One of Jefferson's quotations about nature appears on this cast-stone garden accent, which can also be displayed on a wall. "There is not a sprig of grass that shoots uninteresting to me."
Your purchase supports Monticello and the Thomas Jefferson Foundation's mission of preservation and education. A wonderful gift for your favorite gardener, Thomas Jefferson buff, UVA alum or historian. Made in the USA.
Thomas Jefferson, our first epicurean President, championed vegetable cuisine, plant experimentation and sustainable agriculture. Our shared central Virginia heritage and mutual joy of gardening make an association with Monticello a natural connection. Join us at our booth as we celebrate Jefferson's legacy on gardening at the Heritage Harvest Festival at Monticello, in Charlottesville VA, September 14-15, 2012.
Thomas Jefferson nature quote garden stepping stone "There is not a sprig of grass that shoots uninteresting to me." Cast-stone garden accent for for ground or wall décor Mark a special plant, a pathway, entrance, garden walk and more Purchase supports Monticello and the Thomas Jefferson Foundation A thoughtful and special gift for gardener, historian, native Virginian or UVA alum
Size 12"W x 16"L
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Comments about Product: Bought this for a stepping stone and didn't realize it has a built in hanger on the back.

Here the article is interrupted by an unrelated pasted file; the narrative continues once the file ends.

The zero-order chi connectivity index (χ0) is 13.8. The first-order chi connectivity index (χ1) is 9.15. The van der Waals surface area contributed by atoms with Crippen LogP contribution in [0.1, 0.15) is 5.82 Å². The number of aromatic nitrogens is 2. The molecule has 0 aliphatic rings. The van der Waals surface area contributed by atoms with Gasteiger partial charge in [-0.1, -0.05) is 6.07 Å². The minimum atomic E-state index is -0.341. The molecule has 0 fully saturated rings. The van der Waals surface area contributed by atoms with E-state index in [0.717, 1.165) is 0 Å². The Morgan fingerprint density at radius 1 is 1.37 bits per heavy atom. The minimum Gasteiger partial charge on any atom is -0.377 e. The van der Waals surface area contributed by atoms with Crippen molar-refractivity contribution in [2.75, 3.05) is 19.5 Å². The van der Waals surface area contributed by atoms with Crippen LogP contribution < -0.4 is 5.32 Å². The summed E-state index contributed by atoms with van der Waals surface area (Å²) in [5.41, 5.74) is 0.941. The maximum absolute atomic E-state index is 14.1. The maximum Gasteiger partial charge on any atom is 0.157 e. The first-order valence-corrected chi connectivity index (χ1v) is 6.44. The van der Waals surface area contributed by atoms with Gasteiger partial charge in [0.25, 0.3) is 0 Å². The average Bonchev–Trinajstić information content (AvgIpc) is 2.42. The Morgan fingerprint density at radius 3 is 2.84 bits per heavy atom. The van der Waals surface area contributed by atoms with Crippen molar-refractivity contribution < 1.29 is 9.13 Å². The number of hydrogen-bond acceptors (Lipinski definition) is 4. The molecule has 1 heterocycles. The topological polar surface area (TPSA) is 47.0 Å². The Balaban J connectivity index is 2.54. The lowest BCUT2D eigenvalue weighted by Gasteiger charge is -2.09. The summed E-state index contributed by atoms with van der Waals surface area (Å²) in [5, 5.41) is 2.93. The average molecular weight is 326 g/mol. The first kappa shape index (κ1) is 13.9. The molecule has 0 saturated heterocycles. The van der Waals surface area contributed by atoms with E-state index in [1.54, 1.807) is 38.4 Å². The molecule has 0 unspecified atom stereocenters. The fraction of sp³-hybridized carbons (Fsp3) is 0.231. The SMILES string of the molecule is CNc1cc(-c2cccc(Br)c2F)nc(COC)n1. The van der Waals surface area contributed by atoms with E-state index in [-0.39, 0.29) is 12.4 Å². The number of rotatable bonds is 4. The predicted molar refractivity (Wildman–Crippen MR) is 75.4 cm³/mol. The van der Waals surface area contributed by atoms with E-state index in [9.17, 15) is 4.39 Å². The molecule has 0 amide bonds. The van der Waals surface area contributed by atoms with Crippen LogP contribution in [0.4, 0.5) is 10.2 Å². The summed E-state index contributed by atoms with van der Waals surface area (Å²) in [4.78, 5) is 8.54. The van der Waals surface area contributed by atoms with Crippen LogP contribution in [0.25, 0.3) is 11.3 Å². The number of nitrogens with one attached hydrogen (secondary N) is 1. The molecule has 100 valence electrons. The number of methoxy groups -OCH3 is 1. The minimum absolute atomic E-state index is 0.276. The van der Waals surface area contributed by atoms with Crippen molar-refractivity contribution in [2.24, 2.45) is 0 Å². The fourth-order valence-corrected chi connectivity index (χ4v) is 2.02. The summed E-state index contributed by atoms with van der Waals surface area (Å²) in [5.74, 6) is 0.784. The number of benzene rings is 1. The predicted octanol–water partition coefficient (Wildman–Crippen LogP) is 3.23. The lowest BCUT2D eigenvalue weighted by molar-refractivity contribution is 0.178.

Once I saw the hanger I decided to hang it in the patio where I can enjoy the quote at eye level.
Want to step in for Santa? We happen to know this is high on _______'s Christmas list!
The Olla: A Brief History
Olla (Spanish, pronounced “oh-ya”) jars have been around since ancient times. Made of unglazed ceramic, ollas traditionally have short, narrow necks with wider bodies, and are made in a variety of shapes. They have been used for thousands of years for cooking, storage, and plant irrigation.
When used to irrigate plants, an olla is buried neck-deep in the ground near a plant’s roots, with the opening of the olla extended above the soil so that it can be filled with water periodically. The porous walls of the unglazed pottery allow the water to seep through gradually, constantly and consistently hydrating the plants without overwatering them – and without wasting precious water to evaporation or runoff.
The use of ollas for irrigation was introduced to the American Southwest by Spanish conquistadors during Colonial times, becoming very common among Native American tribes and Hispanic settlers. Though the technique gave way to more modern methods of irrigation some time ago, its superior efficiency, coupled with its simplicity, has caused it to make a comeback. Though the technique has changed little since its introduction, today’s ollas are usually capped off, making them even more water-efficient.
Perfect for home gardens, Ollas are a super-easy, eco-friendly, less time-consuming way to water annuals, perennials, herbs, vegetables and plants of all kinds in dry, sandy soil, very hot or drought-prone areas, raised beds, and even pots, planters and hanging baskets. Fill the olla before you leave on a short vacation to enjoy worry-free watering – and a smaller water bill!